With no affiliation to any American film distribution company, Making Movies Oy (Ltd.) has been screening “The Fencer” at a couple film festivals all over the world including Finland, Estonia, Belgium, and Japan. Future screenings are scheduled to hit Poland, Egypt, Italy and France in the near future. In fact, it won the Bernard Wicki Award at this year’s Munich International Film Festival. Now, it’s in the current running for the Oscars. An American screening was held at the Aero Theater in Santa Monica, CA this week to showcase the film to an American audience. Both the film’s producers and director were present to introduce the film and greet the audience before and after its presentation. A short Q &A session was also offered after the film; so that, the audience can ask the director questions on the making of the film and his insights on the story itself. With now five feature films under his belt, Director Karl Haro, explains to the audience the wonderful experience he had filming “The Fencer”. Interestingly, he indicated that he was relunctant to take on the project at first when a short description of the story was presented to him by his producers, but when he began reading the script by Anna Heinamaa, he was instantly fascinated by the story of the fencing instructor trying to teach the sport to a group of kids in the Stalin-era town in Estonia. He praised Anna’s script for the success of the film citing the genius of the story, and how this was her first screenplay she had ever written despite the fact she is an accomplished Finnish novelist. Considering that Anna took up fencing at the age of 40 and continues to practice into her 50s, this was more of a personal story about a sport she felt passionate about, which took her to Estonia where the sport of fencing is extremely popular and home to numerous gold medalist fencers. It was there where she was introduced to the story of Endel Nelis by his children who recanted the humble beginnings of the school. Haro then goes on discussing some of the scenes in the film and offering his persepctive on film making and how much of a difference subtle gestures can add to the dramatic effect of a particular scene. Moreover, one story specifically he had shared highlighted the significance of some of the main themes in the film itself with which the cast and crew identified. It was during a shoot in 2014 when Haro noticed the crew attentively glued to their cell phones delaying the filming of a very poignant scene. When asked what was happening, they informed Haro that they were reading the news of the Russians entering the Ukraine. That finally hit home for all involved in the project because it took them back in time and reminded them how very real these themes were for folks in the region. They won their independence in 1991, and now in 2014 another foreign incursion had taken place. For Haro, the themes in the movie is very significant for the people in Estonia because previous generations lived it.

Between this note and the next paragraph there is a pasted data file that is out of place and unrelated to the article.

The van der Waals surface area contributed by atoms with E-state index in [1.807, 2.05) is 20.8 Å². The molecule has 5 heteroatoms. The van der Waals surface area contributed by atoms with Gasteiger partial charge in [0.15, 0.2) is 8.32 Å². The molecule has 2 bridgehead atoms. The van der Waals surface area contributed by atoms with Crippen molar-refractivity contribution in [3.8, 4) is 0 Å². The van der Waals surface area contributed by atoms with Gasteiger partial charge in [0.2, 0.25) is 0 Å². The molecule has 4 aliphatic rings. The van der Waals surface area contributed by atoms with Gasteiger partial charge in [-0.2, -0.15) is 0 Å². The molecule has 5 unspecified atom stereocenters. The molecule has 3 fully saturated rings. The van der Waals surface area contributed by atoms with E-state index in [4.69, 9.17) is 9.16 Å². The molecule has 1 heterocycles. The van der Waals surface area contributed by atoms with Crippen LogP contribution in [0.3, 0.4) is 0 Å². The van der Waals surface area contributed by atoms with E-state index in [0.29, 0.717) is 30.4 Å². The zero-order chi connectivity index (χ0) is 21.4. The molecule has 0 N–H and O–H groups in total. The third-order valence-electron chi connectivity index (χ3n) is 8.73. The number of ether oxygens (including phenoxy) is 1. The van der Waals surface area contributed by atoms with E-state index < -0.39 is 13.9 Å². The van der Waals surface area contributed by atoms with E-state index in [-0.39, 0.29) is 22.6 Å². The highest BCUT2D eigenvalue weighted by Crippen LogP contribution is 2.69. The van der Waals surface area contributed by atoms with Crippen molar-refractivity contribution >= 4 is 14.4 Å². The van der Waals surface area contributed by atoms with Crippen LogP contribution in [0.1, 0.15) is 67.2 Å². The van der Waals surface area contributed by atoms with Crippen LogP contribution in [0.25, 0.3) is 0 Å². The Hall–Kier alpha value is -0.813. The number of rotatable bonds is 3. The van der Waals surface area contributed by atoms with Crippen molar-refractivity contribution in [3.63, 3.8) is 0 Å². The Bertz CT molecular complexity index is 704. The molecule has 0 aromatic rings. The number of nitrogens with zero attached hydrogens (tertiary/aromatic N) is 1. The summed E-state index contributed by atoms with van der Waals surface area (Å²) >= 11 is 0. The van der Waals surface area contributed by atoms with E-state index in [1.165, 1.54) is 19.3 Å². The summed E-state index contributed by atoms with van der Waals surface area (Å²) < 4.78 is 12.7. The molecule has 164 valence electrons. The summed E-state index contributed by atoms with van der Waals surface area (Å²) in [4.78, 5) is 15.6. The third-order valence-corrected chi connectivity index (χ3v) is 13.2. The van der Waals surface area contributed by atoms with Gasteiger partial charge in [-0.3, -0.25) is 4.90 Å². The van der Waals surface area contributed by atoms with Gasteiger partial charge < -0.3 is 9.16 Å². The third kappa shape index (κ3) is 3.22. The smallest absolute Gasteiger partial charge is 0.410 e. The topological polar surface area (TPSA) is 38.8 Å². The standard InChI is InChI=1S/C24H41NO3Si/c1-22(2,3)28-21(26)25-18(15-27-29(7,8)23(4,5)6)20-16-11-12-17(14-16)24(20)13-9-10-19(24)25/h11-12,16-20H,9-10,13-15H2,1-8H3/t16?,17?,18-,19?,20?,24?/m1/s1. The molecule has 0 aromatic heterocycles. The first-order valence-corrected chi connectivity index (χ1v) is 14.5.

The movie overall is a story of hope during a very difficult period in history where one’s individuality and quality of life were under a microscope constantly. Fear of standing out kept everyone at a distance for purposes of survival. It eventually drained the life out of a small town until the arrival of a fencing instructor who decided to do something different sparked an interest in a new generation which trickled down to the rest of the town breathing in it new life and hope. From there, emerged several schools of fencing and a new identity which has endured to the present time. The irony was that the protagonist was running away from his past, yet his past caught up with him and forced him to confront it. As a result, a new love emerged in the community, fencing.